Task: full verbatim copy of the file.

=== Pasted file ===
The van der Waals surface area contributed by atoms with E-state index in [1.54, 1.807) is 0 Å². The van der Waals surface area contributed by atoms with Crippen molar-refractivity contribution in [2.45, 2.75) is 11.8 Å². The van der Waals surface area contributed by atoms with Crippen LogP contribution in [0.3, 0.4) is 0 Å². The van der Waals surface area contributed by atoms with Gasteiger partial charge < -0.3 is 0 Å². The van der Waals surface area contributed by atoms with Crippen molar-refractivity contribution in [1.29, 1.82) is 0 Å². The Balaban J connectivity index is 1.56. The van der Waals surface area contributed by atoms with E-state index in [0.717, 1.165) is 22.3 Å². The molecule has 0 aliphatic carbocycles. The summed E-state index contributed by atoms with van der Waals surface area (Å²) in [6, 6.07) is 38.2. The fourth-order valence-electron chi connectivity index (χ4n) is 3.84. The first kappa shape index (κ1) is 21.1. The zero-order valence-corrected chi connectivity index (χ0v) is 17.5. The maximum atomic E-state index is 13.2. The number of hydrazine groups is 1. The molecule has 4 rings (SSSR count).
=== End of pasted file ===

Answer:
The van der Waals surface area contributed by atoms with E-state index in [1.54, 1.807) is 0 Å². The van der Waals surface area contributed by atoms with Crippen molar-refractivity contribution in [2.45, 2.75) is 11.8 Å². The van der Waals surface area contributed by atoms with Crippen LogP contribution in [0.3, 0.4) is 0 Å². The van der Waals surface area contributed by atoms with Gasteiger partial charge < -0.3 is 0 Å². The van der Waals surface area contributed by atoms with Crippen molar-refractivity contribution in [1.29, 1.82) is 0 Å². The Balaban J connectivity index is 1.56. The van der Waals surface area contributed by atoms with E-state index in [0.717, 1.165) is 22.3 Å². The molecule has 0 aliphatic carbocycles. The summed E-state index contributed by atoms with van der Waals surface area (Å²) in [6, 6.07) is 38.2. The fourth-order valence-electron chi connectivity index (χ4n) is 3.84. The first kappa shape index (κ1) is 21.1. The zero-order valence-corrected chi connectivity index (χ0v) is 17.5. The maximum atomic E-state index is 13.2. The number of hydrazine groups is 1. The molecule has 4 rings (SSSR count).